UW professor Bob Boiko loves games. As he hands out Starburst candies and toys to reward small accomplishments, the UW professor’s “Info 101: Intro to Social Networking Technologies” course feels like a cross between a classroom and a video game.

The class, which introduces students to concepts like data storage and privacy issues, doesn’t have typical exams or homework. Instead, all assignments give “experience points” — or XP. Upon completion, and upon earning enough of these points, a student can move on to the next unit, or “level.”

A student’s final GPA for the course is determined by how much XP they earned throughout the quarter.

While Boiko’s methods might seem complicated for the grading process, there’s real science behind how using concepts and psychological cues from games can motivate students to succeed.

Boiko said these psychological triggers, which tempt students to keep doing assignments and readings, stem from his own experience as a computer science student. 

He can still recall stepping into the computer lab in college to finish an assignment and coming out 12 hours later, famished and exhausted.

“The key was that I always felt like I was just about there,” Boiko said, referring to the elusive process of trying to fix the errors in his code. “It always felt like I just had one more bug to squash.”

The thrill of doing “just one more” is well-documented. Gamblers get a similar dopamine rush from almost winning as they do when they actually win at slot machines, according to a study by researchers from the University of Nottingham and University of Cambridge. That’s why seeing a green bar fill up with points feels so much more rewarding than simply completing an assignment, even if the end result is the same.

After years of teaching courses at the UW, Boiko plans to bring what he’s learned in the classroom to the workplace. 

LearnTogether[CQ], a startup funded by the UW and created with a team made up of the iSchool and Foster Business School students, is Boiko’s latest project to bring increased productivity and efficiency to companies. He is using his Info 101 class as a smaller scale demonstration of how LearnTogether might work.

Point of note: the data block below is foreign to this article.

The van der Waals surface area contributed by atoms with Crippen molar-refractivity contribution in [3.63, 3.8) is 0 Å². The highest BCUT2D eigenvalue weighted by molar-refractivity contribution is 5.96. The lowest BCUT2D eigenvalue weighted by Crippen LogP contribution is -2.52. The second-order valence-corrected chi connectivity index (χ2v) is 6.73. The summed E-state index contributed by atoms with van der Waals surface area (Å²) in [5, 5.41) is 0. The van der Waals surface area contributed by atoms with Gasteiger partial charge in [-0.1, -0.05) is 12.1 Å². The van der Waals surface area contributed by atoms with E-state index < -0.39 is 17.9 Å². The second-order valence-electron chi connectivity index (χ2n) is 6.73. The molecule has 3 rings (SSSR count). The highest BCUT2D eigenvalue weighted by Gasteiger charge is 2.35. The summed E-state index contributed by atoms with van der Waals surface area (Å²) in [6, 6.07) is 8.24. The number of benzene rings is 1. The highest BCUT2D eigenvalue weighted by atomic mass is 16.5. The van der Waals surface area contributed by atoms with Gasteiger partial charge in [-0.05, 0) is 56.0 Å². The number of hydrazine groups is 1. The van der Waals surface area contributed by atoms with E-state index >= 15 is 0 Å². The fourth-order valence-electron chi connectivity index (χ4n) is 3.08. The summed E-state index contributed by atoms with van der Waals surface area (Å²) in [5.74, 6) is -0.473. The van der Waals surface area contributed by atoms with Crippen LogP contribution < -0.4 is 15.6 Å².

Playing the system

LearnTogether is based on a concept called “gamification,” which refers to the motivational techniques employed by video game designers to get gamers playing for hours and hours, in the same state of flow Boiko found himself in at the computer lab as a student. 

The startup, geared toward improving efficiency within companies, is the culmination of 15 years of Boiko’s experimentation with gamification and teaching at the UW. It will use Boiko’s style of game-inspired skill improvement alongside peer-to-peer learning to make it simpler for employees to learn the skills they need to succeed.

For Boiko, the lack of teaching within companies is an unnecessary waste. He said the current model of sending employees to training ignores where he believes they can get their best experience — from their peers in the office.

“The way you do it now is that you watch, talk to people, and you maybe take classes to learn particular skills,” Boiko said. “Meanwhile, there are people in the office who know exactly what you need to know, and they could be teaching it to you right there.”

By taking “mentors,” or people who know how to do a task, and connecting them with “learners,” who study their work, LearnTogether focuses on helping professionals gain skills as efficiently as possible.

Aside from making the learning process more fun, Boiko said LearnTogether can also help people grow their networks as they collaborate with people across fields and levels of expertise.

“You make a connection with someone who’s given you a challenge, a mentor who knows more than you, and peers who you can submit your work to and get feedback from,” Boiko said. “You’ve made all these connections just by learning from the people around you.”

Teaching Info 101

For several years, Boiko’s Info 101 class used its students as guinea pigs, in a way, to test the concepts of LearnTogether.